Boris Johnson has picked the dead cat off the table, thrown down the other day to distract from Macron’s visit, and slapped it right back down again by saying,
“Of course, my um, ah, my proposed bridge of freedom would be constructed inside the existing channel tunnel.”
The reasoning behind this appears to be the assertion by the operators of the Eurostar that pulling the United Kingdom out of the customs union will put them in a position where they can no longer operate their service.
“Shipping. I suggest they go into passenger liners,” The Foreign Secretary shrugged off the concerns,
“this momentous change in the fortunes of our once great nation mean the Chunnel will be free to have my bridge, the Bungle, built inside.
Furthermore, it will be a garden bridge. I’m going to ask my chummy, chum, chum Joanna Lumley to back it!”
Construction on the Bungle, with skylights, is due to begin just as soon as,
“We’ve arranged a special exemption for all the EU 27 nationals we will need to help us construct it.”
The funding will come,
“Not only from the twenty seven, billion, million we will save by no longer paying contributions to the Pope Farage pension fund, but from the massive amounts of money we will make once we start imposing tariffs on John McDonnell’s idea of a single market relationship.”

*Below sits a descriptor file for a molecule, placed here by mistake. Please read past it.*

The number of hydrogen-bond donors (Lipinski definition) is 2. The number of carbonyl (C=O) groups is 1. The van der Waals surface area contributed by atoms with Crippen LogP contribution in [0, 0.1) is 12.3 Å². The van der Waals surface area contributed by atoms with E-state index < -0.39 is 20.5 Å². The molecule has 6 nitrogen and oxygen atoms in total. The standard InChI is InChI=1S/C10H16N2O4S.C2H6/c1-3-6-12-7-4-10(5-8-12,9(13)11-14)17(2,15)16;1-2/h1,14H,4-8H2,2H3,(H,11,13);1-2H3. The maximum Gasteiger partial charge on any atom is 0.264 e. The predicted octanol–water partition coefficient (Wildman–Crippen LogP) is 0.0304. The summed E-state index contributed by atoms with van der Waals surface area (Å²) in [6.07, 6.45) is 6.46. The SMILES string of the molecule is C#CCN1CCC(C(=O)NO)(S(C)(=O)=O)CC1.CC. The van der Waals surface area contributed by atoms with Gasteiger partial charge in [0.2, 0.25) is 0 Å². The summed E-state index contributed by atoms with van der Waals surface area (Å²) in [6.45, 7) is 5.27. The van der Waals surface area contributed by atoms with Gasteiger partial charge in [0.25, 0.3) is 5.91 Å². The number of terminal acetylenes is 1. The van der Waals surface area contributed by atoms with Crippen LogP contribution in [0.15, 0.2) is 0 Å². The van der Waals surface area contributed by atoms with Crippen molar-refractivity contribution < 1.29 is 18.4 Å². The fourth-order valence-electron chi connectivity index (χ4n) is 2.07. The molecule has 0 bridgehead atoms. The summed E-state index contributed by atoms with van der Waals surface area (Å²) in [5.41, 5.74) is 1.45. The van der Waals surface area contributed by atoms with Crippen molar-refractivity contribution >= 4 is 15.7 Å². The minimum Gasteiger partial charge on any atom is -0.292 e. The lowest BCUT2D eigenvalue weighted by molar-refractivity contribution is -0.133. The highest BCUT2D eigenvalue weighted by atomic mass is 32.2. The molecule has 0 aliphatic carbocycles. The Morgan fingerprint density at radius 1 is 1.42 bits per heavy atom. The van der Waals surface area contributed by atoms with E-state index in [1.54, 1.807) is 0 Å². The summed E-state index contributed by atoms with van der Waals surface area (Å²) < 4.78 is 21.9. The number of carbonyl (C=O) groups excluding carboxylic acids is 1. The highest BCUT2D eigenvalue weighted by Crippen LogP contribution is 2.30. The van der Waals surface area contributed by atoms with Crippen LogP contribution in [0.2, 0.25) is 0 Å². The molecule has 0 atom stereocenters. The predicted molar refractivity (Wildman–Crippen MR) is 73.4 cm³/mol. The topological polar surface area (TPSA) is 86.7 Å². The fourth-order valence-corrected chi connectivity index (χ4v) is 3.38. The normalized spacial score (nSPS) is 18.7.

But critics have accused the foreign secretary of attempting to distract not only from the fact he has still not arranged the release of Nazanin, but also the catastrophic mountain of nonsense both the Conservative and Labour Parties are creating for the country.
“Pifflefabble,” Johnson countered,
“working hand in hand with our Brexit colleagues, UKIP, Corbyn and McDonnell we will make the Bungle a shining, submarine example of what a Britain freed of the need for a cross channel train service can do.
The bridge inside the channel tunnel will render both tunnel and bridge useless, cost all of our wealth, which will go straight to tax havens, which is exactly what all our public policy is currently intended to do.”